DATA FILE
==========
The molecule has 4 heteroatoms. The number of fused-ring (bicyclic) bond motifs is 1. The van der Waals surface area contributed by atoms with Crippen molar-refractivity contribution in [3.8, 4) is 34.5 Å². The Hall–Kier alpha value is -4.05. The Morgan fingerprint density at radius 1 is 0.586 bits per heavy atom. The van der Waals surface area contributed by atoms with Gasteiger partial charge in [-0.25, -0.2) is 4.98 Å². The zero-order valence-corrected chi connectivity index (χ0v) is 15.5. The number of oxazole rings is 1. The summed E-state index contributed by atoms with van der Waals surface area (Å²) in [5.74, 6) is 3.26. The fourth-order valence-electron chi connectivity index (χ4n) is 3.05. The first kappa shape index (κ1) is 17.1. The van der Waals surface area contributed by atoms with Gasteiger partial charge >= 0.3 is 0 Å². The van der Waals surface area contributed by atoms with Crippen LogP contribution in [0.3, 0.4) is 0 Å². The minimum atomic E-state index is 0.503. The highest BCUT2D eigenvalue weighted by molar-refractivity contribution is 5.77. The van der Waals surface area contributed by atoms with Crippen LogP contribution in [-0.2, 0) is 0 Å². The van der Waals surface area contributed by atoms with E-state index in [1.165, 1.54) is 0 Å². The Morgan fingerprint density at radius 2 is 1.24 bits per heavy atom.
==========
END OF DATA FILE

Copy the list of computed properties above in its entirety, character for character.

The molecule has 4 heteroatoms. The number of fused-ring (bicyclic) bond motifs is 1. The van der Waals surface area contributed by atoms with Crippen molar-refractivity contribution in [3.8, 4) is 34.5 Å². The Hall–Kier alpha value is -4.05. The Morgan fingerprint density at radius 1 is 0.586 bits per heavy atom. The van der Waals surface area contributed by atoms with Gasteiger partial charge in [-0.25, -0.2) is 4.98 Å². The zero-order valence-corrected chi connectivity index (χ0v) is 15.5. The number of oxazole rings is 1. The summed E-state index contributed by atoms with van der Waals surface area (Å²) in [5.74, 6) is 3.26. The fourth-order valence-electron chi connectivity index (χ4n) is 3.05. The first kappa shape index (κ1) is 17.1. The van der Waals surface area contributed by atoms with Gasteiger partial charge >= 0.3 is 0 Å². The van der Waals surface area contributed by atoms with Crippen LogP contribution in [0.3, 0.4) is 0 Å². The minimum atomic E-state index is 0.503. The highest BCUT2D eigenvalue weighted by molar-refractivity contribution is 5.77. The van der Waals surface area contributed by atoms with Crippen LogP contribution in [-0.2, 0) is 0 Å². The van der Waals surface area contributed by atoms with E-state index in [1.165, 1.54) is 0 Å². The Morgan fingerprint density at radius 2 is 1.24 bits per heavy atom.